There are many illnesses that can affect guinea pigs, including cancer. Here are three things you need to know about the most common of these cancers, lymphosarcoma.

What is lymphosarcoma?

Lymphosarcoma is also known as cavian leukemia. It is a cancer that affects the blood cells, specifically the lymphocytes. Lymphocytes are white blood cells and are responsible for fighting infection. The lymphocytes become malignant and spread throughout the solid organs of the body, like the lymph nodes and bone marrow.

What are the symptoms of this cancer?

Guinea pigs are very good at hiding their illnesses, so you'll need to pay close attention to notice the signs. You may notice that your pig isn't interested in their pellets, hay, or vegetables, and they may start to lose weight. Your pig may also start acting differently. For example, a previously happy and excitable pig may become quiet and withdrawn due to illness.

If you notice changes in your pig's behavior, take a closer look at them. Pigs with lymphosarcoma may have scruffy hair, and if you pet them, you may feel bumps or masses on their chests. You may also feel swollen areas on their abdomen as lymphosarcoma can make the liver or spleen enlarged. These symptoms are quite serious, so don't delay in taking your pig to the nearest animal hospital.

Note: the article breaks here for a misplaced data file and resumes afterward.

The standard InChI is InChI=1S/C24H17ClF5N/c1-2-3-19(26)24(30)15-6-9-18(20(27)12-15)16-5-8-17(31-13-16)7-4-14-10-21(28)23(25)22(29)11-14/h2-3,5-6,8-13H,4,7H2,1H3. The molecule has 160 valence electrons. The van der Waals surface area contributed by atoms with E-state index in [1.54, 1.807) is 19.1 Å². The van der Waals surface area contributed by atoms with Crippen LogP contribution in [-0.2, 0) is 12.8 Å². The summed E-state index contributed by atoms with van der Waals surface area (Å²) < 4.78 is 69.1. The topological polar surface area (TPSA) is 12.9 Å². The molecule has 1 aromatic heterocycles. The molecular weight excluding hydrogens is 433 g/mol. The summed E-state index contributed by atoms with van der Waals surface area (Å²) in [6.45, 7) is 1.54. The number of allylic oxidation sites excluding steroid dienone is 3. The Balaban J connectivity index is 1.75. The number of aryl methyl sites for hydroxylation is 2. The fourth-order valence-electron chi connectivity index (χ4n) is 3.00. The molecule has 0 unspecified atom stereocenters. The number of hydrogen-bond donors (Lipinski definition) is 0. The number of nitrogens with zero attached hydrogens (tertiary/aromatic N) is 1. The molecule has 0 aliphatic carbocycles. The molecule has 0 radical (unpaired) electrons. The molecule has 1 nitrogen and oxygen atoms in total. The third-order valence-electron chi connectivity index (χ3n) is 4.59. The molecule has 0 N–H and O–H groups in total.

How do vets treat lymphosarcoma?

If the cancer is found early enough, your vet may be able to treat your pig with radiation therapy. Radiation therapy is a common treatment for human cancer patients, but it's still an experimental treatment for guinea pigs. If your vet thinks that your pig is a good candidate for radiation therapy, radiation will be used to kill the cancer cells, which will then be reabsorbed into your pig's body.

It's also possible for guinea pigs to undergo chemotherapy. If your vet proceeds with this treatment, injections of drugs that slow cancer growth will be given to your pig. If these drugs work, the cancer may go into remission.

Even with treatment, the outlook for this condition is poor, so your vet may not recommend radiation therapy or chemotherapy. Your vet may suggest palliative care to ease your pig's symptoms, such as painkillers or intravenous fluids. Most of the time, guinea pigs who are diagnosed with lymphosarcoma will only survive for a few weeks before succumbing to their illness or needing to be euthanized.

If you think your pig has lymphosarcoma, see a vet right away.